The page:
Confirming Coppola as one of our foremost cinematic poets on the seductions - and the limitations - of ennui.

The Illusionist (dir. Sylvain Chomet)
Chomet’s delightful follow-up to the great Belleville Rendezvous: quieter, sadder, wiser.

The Limits of Control (dir. Jim Jarmusch)
Forget The American.

Two disappointments: Another Year and Happy Few.

Not seen and need to be seen: Black Swan, Dogtooth, Rabbit Hole, Carlos, The Kids Are All Right, and Enter The Void.

Agree? Disagree? Well, lemme know.


  1. Number 10 I AM LOVE
    gawd help us!
    I hated it with a passion!

    Loved LONDON RIVER but out of your top ten I have not seen 8! ( which is a very lax mistake!!!)
    THE SECRETS IN THEIR EYES.....Which must be the best and most moving love story I have seen

  2. Yes, I remember that you weren't at all keen on I AM LOVE! ("See it and vomit" indeed!:))

    MEEK, ESSENTIAL KILLING and (hopefully) AMIGO get a UK release next year so you'll get the chance to see them then. All highly recommended! And I still haven't seen THE SECRET IN THEIR EYES, which must be remedied very soon!

  3. I disagree with 2 things:

    1) A Single Man did not work for me at all. I found it more pretntious than anything and 2) Limits of Control doesn't even come close to how good The American was. Other than that a darn fine list.

  4. Nice list, Alex, with many interesting choices. I've seen three of your top ten (Le Refuge, White Material, and I Am Love), and I'll be excited to see Meek's Cutoff when it's released here. I enjoyed Ozon's film, slept through half of the Denis film, and the last quarter of I Am Love for me killed the movie, which had really engaged me up to that point.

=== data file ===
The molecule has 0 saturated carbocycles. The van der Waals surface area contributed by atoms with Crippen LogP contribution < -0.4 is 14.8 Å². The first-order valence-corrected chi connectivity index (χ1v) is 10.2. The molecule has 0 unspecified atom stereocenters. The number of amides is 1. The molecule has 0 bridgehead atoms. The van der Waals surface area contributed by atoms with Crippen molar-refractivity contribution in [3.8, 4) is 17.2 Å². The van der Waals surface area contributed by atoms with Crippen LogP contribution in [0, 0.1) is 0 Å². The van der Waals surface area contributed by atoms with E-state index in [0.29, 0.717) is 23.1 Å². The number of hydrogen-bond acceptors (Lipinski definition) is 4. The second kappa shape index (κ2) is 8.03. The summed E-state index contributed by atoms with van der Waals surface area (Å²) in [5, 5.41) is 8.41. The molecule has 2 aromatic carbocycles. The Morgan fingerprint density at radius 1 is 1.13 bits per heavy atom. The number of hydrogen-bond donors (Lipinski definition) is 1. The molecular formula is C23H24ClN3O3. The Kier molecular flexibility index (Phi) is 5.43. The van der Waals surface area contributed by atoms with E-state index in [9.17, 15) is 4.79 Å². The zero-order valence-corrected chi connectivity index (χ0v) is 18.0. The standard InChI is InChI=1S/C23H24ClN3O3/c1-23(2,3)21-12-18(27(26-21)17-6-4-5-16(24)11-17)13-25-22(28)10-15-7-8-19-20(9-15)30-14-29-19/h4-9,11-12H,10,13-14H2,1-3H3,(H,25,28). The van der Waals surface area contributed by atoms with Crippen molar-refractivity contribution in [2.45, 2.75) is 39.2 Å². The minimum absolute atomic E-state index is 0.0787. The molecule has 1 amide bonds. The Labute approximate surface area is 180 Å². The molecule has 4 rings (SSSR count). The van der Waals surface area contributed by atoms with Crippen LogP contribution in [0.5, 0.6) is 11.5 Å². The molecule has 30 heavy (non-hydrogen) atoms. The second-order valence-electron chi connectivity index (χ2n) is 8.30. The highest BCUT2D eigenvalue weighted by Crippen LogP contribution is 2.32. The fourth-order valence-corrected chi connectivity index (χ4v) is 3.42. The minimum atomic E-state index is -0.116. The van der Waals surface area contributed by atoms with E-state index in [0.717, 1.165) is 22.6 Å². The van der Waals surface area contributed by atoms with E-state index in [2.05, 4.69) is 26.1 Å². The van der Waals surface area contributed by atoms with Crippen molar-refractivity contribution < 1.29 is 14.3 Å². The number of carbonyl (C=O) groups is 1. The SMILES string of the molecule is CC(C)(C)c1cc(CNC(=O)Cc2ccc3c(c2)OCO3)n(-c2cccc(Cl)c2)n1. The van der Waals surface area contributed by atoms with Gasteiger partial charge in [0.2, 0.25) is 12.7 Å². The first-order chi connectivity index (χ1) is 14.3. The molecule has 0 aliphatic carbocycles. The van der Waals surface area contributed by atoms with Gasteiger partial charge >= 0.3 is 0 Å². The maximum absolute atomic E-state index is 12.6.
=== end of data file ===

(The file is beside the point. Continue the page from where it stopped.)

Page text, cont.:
Tonight I went to see Black Swan, probably the most passive-aggressively constructed film I've sat through. (It's funny that nearly all the reviews use that phrase to describe Barbara Hershey's character.) A very uneven movie (I was rolling my eyes a lot), and despite the clear physical demands of Natalie Portman's performance, the acting often felt too directed, making me question all of the performances at various points. The actors shouldn't seem as if they're getting lost in the maze of the material. I'll look forward to reading your views of the film!

  5. Cheers, chaps.

    Mike - A SINGLE MAN is certainly a divisive one, but I enjoyed the style and really admired Firth's performance. I thought there was much more of interest (political, philosphical, what have you) going on in in THE LIMITS... than THE AMERICAN, which I enjoyed for about 20 minutes but ultimately found to be a bit of an empty experience - like flicking through a glossy coffee table book, as I think one critic put it. (But then again, that's just what alot of people thought of ASM...)

    Jason - Yes, agreed on the last quarter of I AM LOVE. But there were so many sequences that I adored up to that point that I felt it deserved its place on the list. Interesting comments on BLACK SWAN... I'm *really* looking forward to it!

  6. Thanks for the link to my top 10 film of 2010!

    A number of these films on your favourite list I'm looking forward to, some are on my blog's to-see-list.

    I did see Of Gods And Men , although I wasn't as impressed as you were. The subject matter just didn't interest me. The name of the rose(also w. Michael Lonsdale in a monastery setting) I liked more.

    I watched The Kids are alright. At least from my perspective, it has divided audiences. I, along with a blogging friend, thought, while the acting is to be applauded, the positive reviews may have snowballed, and the story was surprisingly mediocre and clichéd. Other people call it among the best films of 2010. I myself wouldn't recommend it, I need more than just acting to enjoy a film ( :

  7. Yes, I've heard very mixed responses to The Kids Are All Right, too. Looking forward to seeing it, though, and I'll be sure to write about it here once I do.